Samples of right atrial appendage were obtained from 94 patients undergoing CABG. Tissue was formalin fixed and paraffin embedded. Sections 4 mum thick were cut, stained with hematoxylin and eosin, and examined for the following parameters: fibrosis, myolysis, inflammation, nuclear size, pericardial exudates, lipofuscin pigment, arteriolar hypertrophy, contraction banding, mesothelial hyperplasia, and atrial diverticula. Results were graded as absent, mild, moderate, or severe by two independent observers who were blinded to the clinical outcomes. Univariate and multivariate analyses were carried out.
Thirty-six (38%) patients developed AF. No correlation was found between the 10 features assessed, including myolysis and lipofuscin pigmentation, and the development of AF.
Simple morphology of right atrial appendages does not predict the development of postoperative AF.
[show abstract][hide abstract] ABSTRACT: Aging is a major risk factor for the development of arterial stiffness and vascular disease, and it is related to the upregulation of matrix metalloproteinase-2 (MMP-2) in the aorta of rats and nonhuman primates. This study aimed to determine whether MMP activity in the human vasculature changes with aging. We also assessed regional differences in MMP activity at two locations in the arterial tree, the aorta and the internal mammary artery (IMA).
Both MMP-2 and MMP-9 activity in the human aorta and IMA were determined by gelatin zymography and were localized within the tissue using in situ zymography. Tissue inhibitor of metalloproteinase-2 (TIMP-2) levels was determined by Western blot.
Active MMP-2 (but not pro-MMP-2, pro-MMP-9, or active MMP-9) was positively correlated with age in the human aorta (r = 0.65; P < .001) but not in the IMA. Active MMP-2 and TIMP-2 (but not pro-MMP-2 or pro- or active MMP-9) levels are higher in the aorta than in the IMA (P < .001; P < .05). In the aorta, MMP activity is highest in the intima and is also detectable in the media and adventitia. To a lesser extent, MMP activity is present in all layers of the IMA.
This study demonstrates that age-related MMP-2 upregulation occurs in the human aorta but not in the IMA.
American Journal of Hypertension 04/2005; 18(4 Pt 1):504-9. · 3.67 Impact Factor
[show abstract][hide abstract] ABSTRACT: The reported incidence of minor dilation of reversed saphenous vein grafts used for coronary artery bypass grafting varies up to 14%, however significant aneurysmal dilation is unusual. We report on the findings and management of a series of four patients with reversed saphenous vein graft aneurysms (rSVG). These cases show some of the salient and very unusual features at presentation. rSVGs are usually asymptomatic (12-47%), however they may present with cough, unstable angina or sudden death. One of our cases presented with haemoptysis, which has only been described once previously in association with a rSVG. Diagnosis is usually done with a combination of chest X-ray, ECHO, coronary angiography and CT or MRA. Management options including coil embolisation, covered stenting and surgery are discussed. The histology of these cases exemplifies the varying pathogenesis for true and false aneurysms. Our recommendation remains that rSVGs should be treated surgically, if they show signs of enlargement, or they become symptomatic.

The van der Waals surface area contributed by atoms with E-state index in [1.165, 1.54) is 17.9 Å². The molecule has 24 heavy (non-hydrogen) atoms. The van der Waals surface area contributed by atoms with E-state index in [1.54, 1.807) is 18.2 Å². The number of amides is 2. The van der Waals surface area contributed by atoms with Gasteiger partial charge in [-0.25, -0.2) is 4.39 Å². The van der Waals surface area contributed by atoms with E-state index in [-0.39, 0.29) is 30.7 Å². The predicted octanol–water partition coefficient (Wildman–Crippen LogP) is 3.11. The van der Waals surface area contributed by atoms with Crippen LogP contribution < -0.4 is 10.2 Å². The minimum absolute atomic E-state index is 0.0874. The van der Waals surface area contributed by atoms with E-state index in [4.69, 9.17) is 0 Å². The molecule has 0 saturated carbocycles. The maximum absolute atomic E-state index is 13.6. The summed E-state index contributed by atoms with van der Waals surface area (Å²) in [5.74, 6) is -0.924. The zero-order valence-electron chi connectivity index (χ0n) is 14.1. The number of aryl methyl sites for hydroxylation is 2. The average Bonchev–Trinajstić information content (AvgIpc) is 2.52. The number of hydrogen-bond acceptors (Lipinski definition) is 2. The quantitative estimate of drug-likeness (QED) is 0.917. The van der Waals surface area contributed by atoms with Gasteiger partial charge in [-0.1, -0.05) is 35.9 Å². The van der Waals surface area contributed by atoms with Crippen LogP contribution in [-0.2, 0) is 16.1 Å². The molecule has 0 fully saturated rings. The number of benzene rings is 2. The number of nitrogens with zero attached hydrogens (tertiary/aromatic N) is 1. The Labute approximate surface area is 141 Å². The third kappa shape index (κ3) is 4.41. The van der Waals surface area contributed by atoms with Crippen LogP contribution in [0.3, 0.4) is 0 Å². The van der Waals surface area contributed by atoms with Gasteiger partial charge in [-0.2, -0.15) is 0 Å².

Interactive cardiovascular and thoracic surgery 01/2005; 3(4):631-3.
[show abstract][hide abstract] ABSTRACT: The reported incidence of minor dilation of reversed saphenous vein grafts used for coronary artery bypass grafting varies up to 14%, however significant aneurysmal dilation is unusual. We report on the findings and management of a series of four patients with reversed saphenous vein graft aneurysms (rSVG). These cases show some of the salient and very unusual features at presentation. rSVGs are usually asymptomatic (12-47%), however they may present with cough, unstable angina or sudden death. One of our cases presented with haemoptysis, which has only been described once previously in association with a rSVG. Diagnosis is usually done with a combination of chest X-ray, ECHO, coronary angiography and CT or MRA. Management options including coil embolisation, covered stenting and surgery are discussed. The histology of these cases exemplifies the varying pathogenesis for true and false aneurysms. Our recommendation remains that rSVGs should be treated surgically, if they show signs of enlargement, or they become symptomatic. q 2004 Elsevier B.V. All rights reserved.